You might remember my mentioning Perfume from Provence by Lady Winifred Fortescue back in my March Review when I confessed to having broken my Lent book buying ban due to an unexpected train delay. Whilst I felt a little bit guilty at the time (not least because I also picked up the two companion books by the same author which wasn’t strictly speaking necessary) having finished the book I can safely say that never have I been more glad of the wrong kind of leaves on the line. Usually they are the bane of my existence, but in this case they led to me acquiring one of the warmest, sweetest, most delightful books that I have had the pleasure of reading this year. Any qualms I have have felt about picking up the other two books by this author, Sunset House and There’s Rosemary…There’s Rue, have vanished completely as I am certain that I’ll be wanting to read more from Lady Winifred soon.
In this book, Lady Winifred writes about her experiences of moving to a tiny mountain village in Provence with her husband, referred to throughout as Monsieur, and the trials and tribulations of dealing with a new country. Not only does she come up against the barrier of language, both French and Italian, but also the completely different culture and way of life there. Her collection of amusing anecdotes about managing the builders, servants and gardeners, dealing with local officials, encountering the dubious honour of being invited to a wedding, and learning to drive on the treacherous mountain roads are all told with a smile, and ability to laugh at herself and a genuine love for the place that is utterly infectious. The illustrations by E. H. Shepherd which accompany the text throughout just make this book even more enjoyable to read. If I hadn’t wanted to visit Provence before, I certainly would after reading Perfume from Provence; as it is, I’m only more keen to go there someday.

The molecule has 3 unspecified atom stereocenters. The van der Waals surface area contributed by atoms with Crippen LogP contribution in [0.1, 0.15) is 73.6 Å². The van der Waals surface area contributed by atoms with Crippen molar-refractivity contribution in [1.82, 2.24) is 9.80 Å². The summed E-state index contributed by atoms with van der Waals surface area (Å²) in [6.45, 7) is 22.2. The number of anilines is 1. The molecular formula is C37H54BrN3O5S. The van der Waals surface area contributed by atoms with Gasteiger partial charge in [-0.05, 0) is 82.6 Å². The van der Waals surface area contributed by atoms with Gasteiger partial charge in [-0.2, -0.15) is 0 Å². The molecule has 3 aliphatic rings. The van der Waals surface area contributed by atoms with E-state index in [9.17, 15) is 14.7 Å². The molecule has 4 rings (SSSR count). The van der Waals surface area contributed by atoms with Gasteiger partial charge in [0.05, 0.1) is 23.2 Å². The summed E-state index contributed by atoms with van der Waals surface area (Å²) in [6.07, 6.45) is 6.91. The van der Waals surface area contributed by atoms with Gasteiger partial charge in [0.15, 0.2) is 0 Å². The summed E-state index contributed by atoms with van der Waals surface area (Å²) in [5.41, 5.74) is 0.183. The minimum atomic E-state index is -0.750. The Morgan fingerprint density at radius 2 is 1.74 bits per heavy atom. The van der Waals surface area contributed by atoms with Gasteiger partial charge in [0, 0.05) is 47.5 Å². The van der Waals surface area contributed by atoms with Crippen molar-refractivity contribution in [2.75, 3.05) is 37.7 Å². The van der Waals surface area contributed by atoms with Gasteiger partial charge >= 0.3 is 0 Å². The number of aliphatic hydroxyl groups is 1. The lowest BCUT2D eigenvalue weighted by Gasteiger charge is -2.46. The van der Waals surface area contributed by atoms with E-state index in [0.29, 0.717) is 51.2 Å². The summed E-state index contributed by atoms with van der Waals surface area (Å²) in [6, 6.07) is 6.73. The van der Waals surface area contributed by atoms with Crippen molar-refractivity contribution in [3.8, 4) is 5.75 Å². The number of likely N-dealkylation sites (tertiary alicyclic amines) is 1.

The section on driving was particularly entertaining, not least because of the way in which Lady Winifred anthropomorphises her cars. There is the gallant English Sir William whom she has had to leave behind and her new little Fiat named Desiree because there is a long period of waiting for the car to arrive from the manufacturers during which she is ‘desiree mais pas trouve‘. But it is the section on driving lessons which is most endearing. My woes at the hands of the DVLA pale into comparison beside a friendly local teaching Winifred to brave the mountain roads by directing her up a precarious, winding track, completely unprotected from a long drop into the valley below on one side, which turns out to be a one way street running in the opposite direction to that in which she is driving. Of course, she only learns this on meeting a rather surprised car coming straight towards her. I also loved the account of how one of Winifred’s friends accidentally runs over her garden while Winifred is giving her a lesson and all the servants are enlisted to try to disguise the damage before the gardener notices, after which they gleefully conspire to deny all knowledge of noticing anything happening.
Perfume from Provence is such a happy book, full of laughter and fond nostalgia, and I wouldn’t hesitate to recommend this relaxing, amusing tale of French rural life as seen through the eyes of the bemused but affectionate English to anyone at all.
Perfume from Provence by Lady Winifred Fortescue. Published by William Blackwood and Sons, 1947, pp. 274. Originally published in 1935.